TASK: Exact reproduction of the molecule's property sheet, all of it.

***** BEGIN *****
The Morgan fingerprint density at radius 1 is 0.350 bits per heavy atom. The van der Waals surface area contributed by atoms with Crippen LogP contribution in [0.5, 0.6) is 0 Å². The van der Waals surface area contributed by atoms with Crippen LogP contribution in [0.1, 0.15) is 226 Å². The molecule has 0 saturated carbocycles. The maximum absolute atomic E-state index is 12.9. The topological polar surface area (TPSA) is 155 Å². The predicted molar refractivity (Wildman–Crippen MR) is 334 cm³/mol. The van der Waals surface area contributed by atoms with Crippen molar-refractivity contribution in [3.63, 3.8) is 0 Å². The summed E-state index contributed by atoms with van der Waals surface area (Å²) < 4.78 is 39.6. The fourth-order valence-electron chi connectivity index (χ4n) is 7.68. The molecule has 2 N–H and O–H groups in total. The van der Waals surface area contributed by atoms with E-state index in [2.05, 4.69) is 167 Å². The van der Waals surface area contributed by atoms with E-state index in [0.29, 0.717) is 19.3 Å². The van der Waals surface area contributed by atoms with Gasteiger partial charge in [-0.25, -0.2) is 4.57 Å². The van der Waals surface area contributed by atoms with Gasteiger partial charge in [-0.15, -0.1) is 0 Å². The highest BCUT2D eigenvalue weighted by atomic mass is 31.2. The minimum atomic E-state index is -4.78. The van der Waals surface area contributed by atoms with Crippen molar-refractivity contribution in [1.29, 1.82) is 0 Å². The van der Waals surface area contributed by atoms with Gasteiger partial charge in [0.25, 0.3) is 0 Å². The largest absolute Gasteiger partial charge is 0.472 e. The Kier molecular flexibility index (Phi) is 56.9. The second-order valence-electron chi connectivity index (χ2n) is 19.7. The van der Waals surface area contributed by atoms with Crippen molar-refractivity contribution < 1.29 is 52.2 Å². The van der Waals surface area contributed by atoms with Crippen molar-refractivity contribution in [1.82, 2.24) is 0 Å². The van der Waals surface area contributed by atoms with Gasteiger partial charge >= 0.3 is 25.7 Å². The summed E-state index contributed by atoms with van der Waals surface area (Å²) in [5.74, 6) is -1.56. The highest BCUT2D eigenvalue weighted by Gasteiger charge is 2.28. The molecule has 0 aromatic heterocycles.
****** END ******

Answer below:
The Morgan fingerprint density at radius 1 is 0.350 bits per heavy atom. The van der Waals surface area contributed by atoms with Crippen LogP contribution in [0.5, 0.6) is 0 Å². The van der Waals surface area contributed by atoms with Crippen LogP contribution in [0.1, 0.15) is 226 Å². The molecule has 0 saturated carbocycles. The maximum absolute atomic E-state index is 12.9. The topological polar surface area (TPSA) is 155 Å². The predicted molar refractivity (Wildman–Crippen MR) is 334 cm³/mol. The van der Waals surface area contributed by atoms with Crippen molar-refractivity contribution in [3.63, 3.8) is 0 Å². The summed E-state index contributed by atoms with van der Waals surface area (Å²) < 4.78 is 39.6. The fourth-order valence-electron chi connectivity index (χ4n) is 7.68. The molecule has 2 N–H and O–H groups in total. The van der Waals surface area contributed by atoms with E-state index in [2.05, 4.69) is 167 Å². The van der Waals surface area contributed by atoms with E-state index in [0.29, 0.717) is 19.3 Å². The van der Waals surface area contributed by atoms with Gasteiger partial charge in [-0.25, -0.2) is 4.57 Å². The van der Waals surface area contributed by atoms with Gasteiger partial charge in [-0.15, -0.1) is 0 Å². The highest BCUT2D eigenvalue weighted by atomic mass is 31.2. The minimum atomic E-state index is -4.78. The van der Waals surface area contributed by atoms with Crippen molar-refractivity contribution in [1.29, 1.82) is 0 Å². The van der Waals surface area contributed by atoms with Gasteiger partial charge in [0.25, 0.3) is 0 Å². The largest absolute Gasteiger partial charge is 0.472 e. The Kier molecular flexibility index (Phi) is 56.9. The second-order valence-electron chi connectivity index (χ2n) is 19.7. The van der Waals surface area contributed by atoms with Crippen molar-refractivity contribution < 1.29 is 52.2 Å². The van der Waals surface area contributed by atoms with Crippen molar-refractivity contribution in [1.82, 2.24) is 0 Å². The van der Waals surface area contributed by atoms with Gasteiger partial charge >= 0.3 is 25.7 Å². The summed E-state index contributed by atoms with van der Waals surface area (Å²) in [5.74, 6) is -1.56. The highest BCUT2D eigenvalue weighted by Gasteiger charge is 2.28. The molecule has 0 aromatic heterocycles.